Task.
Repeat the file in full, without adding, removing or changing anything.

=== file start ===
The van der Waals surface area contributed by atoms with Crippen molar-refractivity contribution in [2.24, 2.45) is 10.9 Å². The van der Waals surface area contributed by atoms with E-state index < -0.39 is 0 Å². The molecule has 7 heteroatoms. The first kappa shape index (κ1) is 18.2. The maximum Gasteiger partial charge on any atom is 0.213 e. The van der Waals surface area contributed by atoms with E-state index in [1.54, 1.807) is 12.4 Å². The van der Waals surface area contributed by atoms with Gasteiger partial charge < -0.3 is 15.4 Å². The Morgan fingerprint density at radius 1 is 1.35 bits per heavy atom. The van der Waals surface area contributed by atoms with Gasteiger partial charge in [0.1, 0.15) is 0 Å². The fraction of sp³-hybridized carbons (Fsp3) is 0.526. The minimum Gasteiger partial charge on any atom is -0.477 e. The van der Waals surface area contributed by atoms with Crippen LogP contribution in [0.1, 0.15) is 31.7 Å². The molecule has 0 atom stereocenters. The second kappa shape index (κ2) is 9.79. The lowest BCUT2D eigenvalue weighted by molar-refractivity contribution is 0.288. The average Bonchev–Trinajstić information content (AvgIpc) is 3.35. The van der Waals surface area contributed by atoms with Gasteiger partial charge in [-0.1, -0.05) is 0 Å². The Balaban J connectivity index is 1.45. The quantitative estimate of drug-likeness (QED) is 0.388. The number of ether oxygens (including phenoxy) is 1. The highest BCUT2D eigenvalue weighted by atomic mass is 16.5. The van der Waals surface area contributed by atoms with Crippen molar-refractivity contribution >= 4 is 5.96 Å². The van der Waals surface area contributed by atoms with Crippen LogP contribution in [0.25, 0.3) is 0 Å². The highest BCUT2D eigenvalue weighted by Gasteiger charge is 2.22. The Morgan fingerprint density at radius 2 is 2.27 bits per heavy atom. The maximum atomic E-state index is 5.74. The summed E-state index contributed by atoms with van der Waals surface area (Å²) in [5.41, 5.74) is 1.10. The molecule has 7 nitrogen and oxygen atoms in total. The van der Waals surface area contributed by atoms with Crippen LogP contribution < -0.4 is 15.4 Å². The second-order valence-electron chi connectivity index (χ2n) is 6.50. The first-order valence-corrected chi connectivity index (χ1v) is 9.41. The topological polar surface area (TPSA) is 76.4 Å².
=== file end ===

The van der Waals surface area contributed by atoms with Crippen molar-refractivity contribution in [2.24, 2.45) is 10.9 Å². The van der Waals surface area contributed by atoms with E-state index < -0.39 is 0 Å². The molecule has 7 heteroatoms. The first kappa shape index (κ1) is 18.2. The maximum Gasteiger partial charge on any atom is 0.213 e. The van der Waals surface area contributed by atoms with E-state index in [1.54, 1.807) is 12.4 Å². The van der Waals surface area contributed by atoms with Gasteiger partial charge < -0.3 is 15.4 Å². The Morgan fingerprint density at radius 1 is 1.35 bits per heavy atom. The van der Waals surface area contributed by atoms with Gasteiger partial charge in [0.1, 0.15) is 0 Å². The fraction of sp³-hybridized carbons (Fsp3) is 0.526. The minimum Gasteiger partial charge on any atom is -0.477 e. The van der Waals surface area contributed by atoms with Crippen LogP contribution in [0.1, 0.15) is 31.7 Å². The molecule has 0 atom stereocenters. The second kappa shape index (κ2) is 9.79. The lowest BCUT2D eigenvalue weighted by molar-refractivity contribution is 0.288. The average Bonchev–Trinajstić information content (AvgIpc) is 3.35. The van der Waals surface area contributed by atoms with Gasteiger partial charge in [-0.1, -0.05) is 0 Å². The Balaban J connectivity index is 1.45. The quantitative estimate of drug-likeness (QED) is 0.388. The number of ether oxygens (including phenoxy) is 1. The highest BCUT2D eigenvalue weighted by atomic mass is 16.5. The van der Waals surface area contributed by atoms with Crippen molar-refractivity contribution >= 4 is 5.96 Å². The van der Waals surface area contributed by atoms with Crippen LogP contribution in [0.25, 0.3) is 0 Å². The highest BCUT2D eigenvalue weighted by Gasteiger charge is 2.22. The Morgan fingerprint density at radius 2 is 2.27 bits per heavy atom. The maximum atomic E-state index is 5.74. The summed E-state index contributed by atoms with van der Waals surface area (Å²) in [5.41, 5.74) is 1.10. The molecule has 7 nitrogen and oxygen atoms in total. The van der Waals surface area contributed by atoms with Crippen LogP contribution < -0.4 is 15.4 Å². The second-order valence-electron chi connectivity index (χ2n) is 6.50. The first-order valence-corrected chi connectivity index (χ1v) is 9.41. The topological polar surface area (TPSA) is 76.4 Å².